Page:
The deficit tumbled mightily in recent years as the economy improved and the Budget Control Act was implemented. It now is a far cry from the $1 trillion dollar levels in the depths of the Great Recession. However, the non-partisan Congressional Budget Office warned in January that the 2016 deficit would total $544 billion -- $105 billion more than the deficit reported last year and 2.9 percent of the Gross Domestic Product.
Assuming the CBO is right, that will mark the first time the deficit has risen in relation to the size of the overall economy since it peaked at 9.8 percent of GDP in 2009. The budget deficit will increase “modestly” through 2018, according to CBO, but then it will start to rise sharply until it reaches $1.4 trillion in 2026.
The CBO projections – including a forecast that the overall national debt held by the public would be the equivalent of 86 percent of the economy within a decade – touched off a backlash against the administration by Sen. Mike Enzi (R-WY) and Rep. Tom Price (R-GA), the chair of the Senate and House Budget Committees.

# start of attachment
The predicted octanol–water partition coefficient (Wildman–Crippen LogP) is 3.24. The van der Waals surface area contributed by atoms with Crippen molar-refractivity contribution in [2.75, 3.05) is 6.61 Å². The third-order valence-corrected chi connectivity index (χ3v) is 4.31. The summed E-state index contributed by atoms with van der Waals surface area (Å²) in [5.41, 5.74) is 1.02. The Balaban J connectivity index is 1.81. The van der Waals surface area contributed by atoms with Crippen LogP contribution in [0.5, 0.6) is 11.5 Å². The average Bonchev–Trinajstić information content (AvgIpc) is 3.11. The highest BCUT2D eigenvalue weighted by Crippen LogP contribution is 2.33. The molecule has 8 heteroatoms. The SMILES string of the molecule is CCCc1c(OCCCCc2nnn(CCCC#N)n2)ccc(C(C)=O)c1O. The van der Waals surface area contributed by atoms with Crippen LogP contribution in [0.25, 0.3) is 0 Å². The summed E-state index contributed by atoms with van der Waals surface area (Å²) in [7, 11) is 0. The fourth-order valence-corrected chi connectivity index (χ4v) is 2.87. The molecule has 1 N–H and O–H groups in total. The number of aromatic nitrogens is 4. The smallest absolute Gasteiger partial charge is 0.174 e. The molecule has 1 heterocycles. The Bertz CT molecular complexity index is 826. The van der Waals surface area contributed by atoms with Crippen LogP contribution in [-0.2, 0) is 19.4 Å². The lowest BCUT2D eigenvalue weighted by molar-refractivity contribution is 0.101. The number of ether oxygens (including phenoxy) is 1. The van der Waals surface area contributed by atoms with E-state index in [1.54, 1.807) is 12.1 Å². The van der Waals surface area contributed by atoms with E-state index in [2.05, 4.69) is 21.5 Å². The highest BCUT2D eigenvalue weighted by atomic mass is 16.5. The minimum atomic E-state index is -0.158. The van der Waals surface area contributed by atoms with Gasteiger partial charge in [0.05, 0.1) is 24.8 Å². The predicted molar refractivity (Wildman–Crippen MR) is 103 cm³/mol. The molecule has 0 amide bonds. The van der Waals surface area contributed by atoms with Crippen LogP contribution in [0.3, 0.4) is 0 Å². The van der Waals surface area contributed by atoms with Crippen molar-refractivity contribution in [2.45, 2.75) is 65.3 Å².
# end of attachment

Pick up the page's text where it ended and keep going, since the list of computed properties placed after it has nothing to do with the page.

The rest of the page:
Last week, Enzi and Price took the unprecedented action of announcing they were barring Donovan, the director of the Office of Budget and Management, from testifying before their committees this week on the president’s new budget.
“It appears the President’s final budget will continue to focus on new spending proposals instead of confronting our government’s massive overspending and debt,” Enzi said. “It is clear that this President will not put forth the budget effort that our times and our country require.”
Congressional Democrats and administration officials were angered and dumfounded by the two budget committee leaders’ decision to reject any input from the White House on a new budget and instead go their own way. House Democrats yesterday urged Enzi and Price to reconsider their decision.
“I think this is a low point in the budget committees’ history,” Bill Hoagland, a vice president of the Bipartisan Policy Center and a former senior Republican budget adviser in the Senate, said in an interview yesterday. “We all know that this is going to be a difficult last budget for the president to get too much done in this shortened time frame up there. And I always refer to president’s budgets in their last year of their second term as ‘aspirational.’ But that doesn’t mean that you can’t accept it and hear about it and listen to it, and then produce your own aspirational budget, which I assume it will be,” he added.